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Home / Arts / Masked truth: Sounds and frames of the pandemic

Masked truth: Sounds and frames of the pandemic

26 artists participate in Strides at Stake, Art-Multidiscipline’s online show of video presentations, in which music and sound effects lend depth to the visuals
An artwork by Mithun Das.

Rita Datta   |     |   Published 15.08.20, 12:55 AM

When Asrafunnahar Ruhin calls the Covid-19 crisis “man-made”, she goes to the core malaise of industrial culture which measures life in anthropocentric terms of endless desire. For it is this attitude that threatens Nature. Or Gaea, as Caesar Das says, Earth Goddess and the mother of all life, who now compels man to hide his face behind masks in shame like criminals. If this is Nature’s culling ploy to restore balance among living creatures, Chhatrapati Dutta’s premonition in his Dirge of Time suggests that the countdown may have already begun, as the masks in his video get increasingly splattered with blood. 

They are among the 26 artists participating in Strides at Stake, Art-Multidiscipline’s online show of video presentations, in which music and sound effects lend depth to the visuals. The mask, fast acquiring a hermeneutic symbolism, becomes a recurring motif. When Ruhin makes one with leaves — as does Suman Kabiraj — and another with polythene, two contrary options are suggested at this critical crossroads of civilization. If Aditya Basak makes the virus a multi-national high-flyer, no borders to bar it, Manas Acharya’s off-beat cool squints at the lexical invasion of consciousness with little-used English terms. But Amrita Sen and Smarak Roy can still smirk at the pandemic through lively animation.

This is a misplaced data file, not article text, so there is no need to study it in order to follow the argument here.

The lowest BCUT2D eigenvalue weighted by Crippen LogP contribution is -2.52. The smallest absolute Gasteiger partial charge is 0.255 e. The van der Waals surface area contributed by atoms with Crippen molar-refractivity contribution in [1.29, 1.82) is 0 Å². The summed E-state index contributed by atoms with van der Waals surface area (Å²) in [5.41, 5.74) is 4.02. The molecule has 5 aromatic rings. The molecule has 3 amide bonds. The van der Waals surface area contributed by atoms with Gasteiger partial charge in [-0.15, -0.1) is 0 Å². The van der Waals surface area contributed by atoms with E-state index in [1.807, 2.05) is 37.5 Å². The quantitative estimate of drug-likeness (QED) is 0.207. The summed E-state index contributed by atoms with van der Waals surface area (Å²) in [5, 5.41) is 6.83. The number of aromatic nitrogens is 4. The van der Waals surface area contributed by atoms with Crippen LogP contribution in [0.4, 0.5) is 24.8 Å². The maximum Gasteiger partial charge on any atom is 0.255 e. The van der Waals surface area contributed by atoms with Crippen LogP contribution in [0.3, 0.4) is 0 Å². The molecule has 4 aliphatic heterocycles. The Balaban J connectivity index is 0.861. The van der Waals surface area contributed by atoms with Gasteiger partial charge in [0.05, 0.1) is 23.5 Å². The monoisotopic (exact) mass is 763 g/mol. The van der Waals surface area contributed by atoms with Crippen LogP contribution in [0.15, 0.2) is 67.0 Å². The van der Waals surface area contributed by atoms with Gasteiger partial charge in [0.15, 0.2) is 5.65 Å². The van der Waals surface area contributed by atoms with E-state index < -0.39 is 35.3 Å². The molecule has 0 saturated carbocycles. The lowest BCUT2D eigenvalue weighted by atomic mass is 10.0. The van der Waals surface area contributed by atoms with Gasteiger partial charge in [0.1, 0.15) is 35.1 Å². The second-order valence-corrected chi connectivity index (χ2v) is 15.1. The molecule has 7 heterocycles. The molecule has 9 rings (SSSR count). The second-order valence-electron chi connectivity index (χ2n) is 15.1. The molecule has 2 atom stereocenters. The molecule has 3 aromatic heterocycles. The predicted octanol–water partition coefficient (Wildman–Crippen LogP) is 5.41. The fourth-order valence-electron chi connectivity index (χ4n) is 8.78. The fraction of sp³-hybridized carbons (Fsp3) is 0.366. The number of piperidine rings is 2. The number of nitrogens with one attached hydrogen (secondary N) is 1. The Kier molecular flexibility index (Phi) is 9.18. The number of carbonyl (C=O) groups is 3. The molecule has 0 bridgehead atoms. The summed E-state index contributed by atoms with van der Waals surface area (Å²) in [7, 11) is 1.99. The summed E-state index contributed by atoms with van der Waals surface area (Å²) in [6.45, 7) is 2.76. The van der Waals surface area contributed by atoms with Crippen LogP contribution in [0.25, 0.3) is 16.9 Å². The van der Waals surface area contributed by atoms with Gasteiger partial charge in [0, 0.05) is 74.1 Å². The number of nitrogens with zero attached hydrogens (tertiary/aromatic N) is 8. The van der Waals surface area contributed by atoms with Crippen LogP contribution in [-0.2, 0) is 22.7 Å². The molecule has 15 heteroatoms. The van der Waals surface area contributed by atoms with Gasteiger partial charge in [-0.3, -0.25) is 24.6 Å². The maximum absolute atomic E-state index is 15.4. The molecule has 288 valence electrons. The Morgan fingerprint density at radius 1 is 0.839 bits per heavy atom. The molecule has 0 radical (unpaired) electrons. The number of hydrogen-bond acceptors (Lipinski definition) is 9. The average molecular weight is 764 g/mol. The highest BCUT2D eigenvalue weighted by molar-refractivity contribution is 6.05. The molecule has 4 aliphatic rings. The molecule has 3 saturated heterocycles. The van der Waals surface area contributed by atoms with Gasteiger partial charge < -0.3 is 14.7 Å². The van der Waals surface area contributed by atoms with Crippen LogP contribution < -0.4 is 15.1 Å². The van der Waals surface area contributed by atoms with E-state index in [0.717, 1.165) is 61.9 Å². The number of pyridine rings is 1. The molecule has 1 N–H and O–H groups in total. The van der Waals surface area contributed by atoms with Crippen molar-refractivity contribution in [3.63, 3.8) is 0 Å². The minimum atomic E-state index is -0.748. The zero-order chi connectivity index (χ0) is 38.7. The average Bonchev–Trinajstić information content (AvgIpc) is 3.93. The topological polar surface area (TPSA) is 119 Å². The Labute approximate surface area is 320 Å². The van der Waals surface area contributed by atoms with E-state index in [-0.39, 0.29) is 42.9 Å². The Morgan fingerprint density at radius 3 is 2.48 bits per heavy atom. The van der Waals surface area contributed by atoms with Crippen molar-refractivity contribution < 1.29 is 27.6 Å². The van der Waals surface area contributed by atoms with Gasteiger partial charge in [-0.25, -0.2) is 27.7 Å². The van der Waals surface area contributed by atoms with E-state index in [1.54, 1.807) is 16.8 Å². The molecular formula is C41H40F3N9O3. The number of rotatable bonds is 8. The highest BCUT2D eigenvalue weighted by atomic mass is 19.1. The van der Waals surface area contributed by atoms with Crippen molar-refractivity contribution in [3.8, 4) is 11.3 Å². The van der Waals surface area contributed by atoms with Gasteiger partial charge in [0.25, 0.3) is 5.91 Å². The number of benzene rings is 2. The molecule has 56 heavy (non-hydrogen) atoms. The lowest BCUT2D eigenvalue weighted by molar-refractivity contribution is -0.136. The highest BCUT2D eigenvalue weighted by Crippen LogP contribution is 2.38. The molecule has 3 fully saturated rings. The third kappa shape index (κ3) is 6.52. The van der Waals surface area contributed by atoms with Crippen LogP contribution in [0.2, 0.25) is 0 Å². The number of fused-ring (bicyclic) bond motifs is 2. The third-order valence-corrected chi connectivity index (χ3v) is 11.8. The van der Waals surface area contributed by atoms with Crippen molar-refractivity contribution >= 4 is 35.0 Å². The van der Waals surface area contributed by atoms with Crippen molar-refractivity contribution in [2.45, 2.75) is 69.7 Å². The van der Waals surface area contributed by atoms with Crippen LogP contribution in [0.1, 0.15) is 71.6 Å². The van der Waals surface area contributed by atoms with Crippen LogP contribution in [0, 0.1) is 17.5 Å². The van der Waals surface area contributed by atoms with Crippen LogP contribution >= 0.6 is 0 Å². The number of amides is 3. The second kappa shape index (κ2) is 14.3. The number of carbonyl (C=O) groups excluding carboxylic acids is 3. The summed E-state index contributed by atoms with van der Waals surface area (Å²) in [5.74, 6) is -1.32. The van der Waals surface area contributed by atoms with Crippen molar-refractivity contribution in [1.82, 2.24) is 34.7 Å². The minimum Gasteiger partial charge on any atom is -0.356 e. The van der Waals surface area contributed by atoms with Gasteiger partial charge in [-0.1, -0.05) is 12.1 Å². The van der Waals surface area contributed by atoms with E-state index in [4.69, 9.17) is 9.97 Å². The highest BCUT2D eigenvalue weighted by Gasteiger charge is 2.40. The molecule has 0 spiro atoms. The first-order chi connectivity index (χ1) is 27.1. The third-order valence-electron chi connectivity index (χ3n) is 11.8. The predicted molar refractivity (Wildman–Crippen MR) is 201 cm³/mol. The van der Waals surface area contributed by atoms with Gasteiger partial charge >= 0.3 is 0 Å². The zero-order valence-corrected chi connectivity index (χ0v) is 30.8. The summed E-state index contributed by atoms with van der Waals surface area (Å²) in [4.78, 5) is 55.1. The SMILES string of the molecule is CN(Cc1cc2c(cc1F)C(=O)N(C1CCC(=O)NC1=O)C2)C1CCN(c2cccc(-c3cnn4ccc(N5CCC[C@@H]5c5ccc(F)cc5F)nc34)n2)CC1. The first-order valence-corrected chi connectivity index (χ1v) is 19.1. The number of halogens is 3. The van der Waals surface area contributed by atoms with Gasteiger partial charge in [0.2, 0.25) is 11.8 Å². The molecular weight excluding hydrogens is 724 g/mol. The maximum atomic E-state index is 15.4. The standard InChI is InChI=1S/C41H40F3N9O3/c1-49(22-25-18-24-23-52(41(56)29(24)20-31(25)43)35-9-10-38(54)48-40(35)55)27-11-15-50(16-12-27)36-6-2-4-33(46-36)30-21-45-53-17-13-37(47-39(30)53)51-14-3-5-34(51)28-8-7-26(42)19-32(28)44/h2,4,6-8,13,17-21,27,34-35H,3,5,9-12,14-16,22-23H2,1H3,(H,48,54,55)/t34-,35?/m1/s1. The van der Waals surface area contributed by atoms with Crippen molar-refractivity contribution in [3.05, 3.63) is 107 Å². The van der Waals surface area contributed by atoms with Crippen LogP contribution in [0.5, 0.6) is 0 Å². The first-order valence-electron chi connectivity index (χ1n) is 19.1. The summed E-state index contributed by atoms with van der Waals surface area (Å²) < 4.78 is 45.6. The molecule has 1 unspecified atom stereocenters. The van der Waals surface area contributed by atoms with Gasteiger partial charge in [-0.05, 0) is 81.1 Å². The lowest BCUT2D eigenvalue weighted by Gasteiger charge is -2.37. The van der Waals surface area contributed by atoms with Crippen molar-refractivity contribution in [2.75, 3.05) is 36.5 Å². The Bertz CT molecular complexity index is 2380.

Several artists fret at the socio-economic fault lines that have thrown the marginalized into a precarious existence. But the work that salutes their resilience in finding commerce in the catastrophe is Nobina Gupta’s sensitive installation of a fluid structure of masks hanging in intermittently silhouetted columns that sway like Calder’s mobiles, catching flickers of superimposed, fragmented images and shadows.

This safety device, the mask, muffles identities and conceals emotions, rue Snehasish Maity, Ishita Adhikari and Rounak Patra. And, exiled in their homes, isolated individuals have only themselves to talk to, realizes Chandra Bhattacharjee. These gnawing anxieties seem to have been distilled in Samindranath Majumdar’s painting in horizontal layers, mimicking surgical masks, as it evokes a vista that’s bleak, grey, eerily dead.

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